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girls night poker
Genevieve Garruppo

A dealer from the professional croupier service Tumbling Dice presides over the event each month.

“This is better than [a] book club because there’s no preparation beforehand,” says Robin Allstadt, chief operating officer of New York design firm Apparatus Studio, who joined the group early on, when she moved to New York from Toronto for work. Another reason: All the proceeds go to a charity of the hostess’s choosing.

The women share an easy camaraderie that’s fueled by the pace of play. “As the game gets going and the conversation gets flowing, things gets really interesting,” says Hellessy designer Sylvie Millstein, who hosted the ladies one evening in February at her apartment in SoHo (proceeds went to the New York Center for Children). “We talk about family, relationships, work. Nothing is taboo. It’s kind of like therapy.”

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girls night poker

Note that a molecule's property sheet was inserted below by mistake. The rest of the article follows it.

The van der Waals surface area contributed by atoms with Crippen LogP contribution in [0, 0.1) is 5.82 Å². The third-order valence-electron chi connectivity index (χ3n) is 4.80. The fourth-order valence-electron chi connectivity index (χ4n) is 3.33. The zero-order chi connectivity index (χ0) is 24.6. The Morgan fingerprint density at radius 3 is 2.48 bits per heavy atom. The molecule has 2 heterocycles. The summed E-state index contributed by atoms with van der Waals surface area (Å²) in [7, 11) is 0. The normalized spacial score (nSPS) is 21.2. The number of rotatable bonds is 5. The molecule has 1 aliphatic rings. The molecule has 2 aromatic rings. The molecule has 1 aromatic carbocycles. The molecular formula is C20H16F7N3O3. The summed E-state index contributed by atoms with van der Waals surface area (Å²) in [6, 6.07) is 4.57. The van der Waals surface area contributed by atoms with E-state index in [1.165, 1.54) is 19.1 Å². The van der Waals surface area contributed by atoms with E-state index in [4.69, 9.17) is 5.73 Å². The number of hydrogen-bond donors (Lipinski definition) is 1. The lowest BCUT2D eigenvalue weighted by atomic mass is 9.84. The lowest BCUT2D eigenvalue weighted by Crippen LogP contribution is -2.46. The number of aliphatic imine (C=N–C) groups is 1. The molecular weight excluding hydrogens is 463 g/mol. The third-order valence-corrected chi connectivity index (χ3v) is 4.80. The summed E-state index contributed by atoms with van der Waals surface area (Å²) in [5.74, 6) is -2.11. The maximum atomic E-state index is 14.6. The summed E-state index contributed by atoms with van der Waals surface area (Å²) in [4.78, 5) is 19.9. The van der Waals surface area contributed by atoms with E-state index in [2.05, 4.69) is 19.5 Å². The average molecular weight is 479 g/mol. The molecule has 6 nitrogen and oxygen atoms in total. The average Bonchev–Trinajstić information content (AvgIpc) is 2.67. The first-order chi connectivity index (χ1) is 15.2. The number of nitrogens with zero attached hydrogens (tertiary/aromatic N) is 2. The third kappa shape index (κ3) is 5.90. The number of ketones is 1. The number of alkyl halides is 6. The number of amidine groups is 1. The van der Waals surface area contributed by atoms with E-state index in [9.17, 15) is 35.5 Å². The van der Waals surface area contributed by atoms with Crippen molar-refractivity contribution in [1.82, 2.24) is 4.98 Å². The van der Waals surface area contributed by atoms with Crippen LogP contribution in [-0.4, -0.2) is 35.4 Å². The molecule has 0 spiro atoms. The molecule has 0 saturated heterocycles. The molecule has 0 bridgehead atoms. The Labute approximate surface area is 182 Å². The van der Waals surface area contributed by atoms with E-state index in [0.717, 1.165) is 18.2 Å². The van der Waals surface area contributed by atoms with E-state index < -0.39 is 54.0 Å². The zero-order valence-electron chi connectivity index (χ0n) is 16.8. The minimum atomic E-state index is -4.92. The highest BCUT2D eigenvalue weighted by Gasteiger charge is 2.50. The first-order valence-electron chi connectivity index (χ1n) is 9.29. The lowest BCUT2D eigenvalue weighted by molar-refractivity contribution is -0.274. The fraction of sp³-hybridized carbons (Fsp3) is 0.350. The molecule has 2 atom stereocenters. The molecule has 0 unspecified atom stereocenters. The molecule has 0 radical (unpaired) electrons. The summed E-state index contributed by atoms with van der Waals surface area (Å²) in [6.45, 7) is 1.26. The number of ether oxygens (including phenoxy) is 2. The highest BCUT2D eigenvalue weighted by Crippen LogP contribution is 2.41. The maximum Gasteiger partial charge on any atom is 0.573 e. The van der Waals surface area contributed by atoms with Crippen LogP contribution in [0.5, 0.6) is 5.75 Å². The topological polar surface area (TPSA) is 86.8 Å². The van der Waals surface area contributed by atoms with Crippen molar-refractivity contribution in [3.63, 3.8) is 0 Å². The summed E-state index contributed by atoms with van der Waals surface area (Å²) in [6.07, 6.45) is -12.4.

Genevieve Garruppo

Lori Kaufthal cleans up in the first round.

But these women aren’t just in it for the camaraderie. There’s a real competitive streak to the proceedings. “Some play tighter than others, some have more stamina than others,” says Heather Windt Stopnik, who recently left her job as senior vice president of litigation at Viacom to start her own legal consulting firm, citing fashion designer Doo-Ri Chung’s tenacity during particularly intense rounds. The group agrees that Amy Mulderry, a managing partner at hedge fund Tavio Capital who regularly finishes with a stack of chips in her corner, is perhaps the club’s most aggressive player.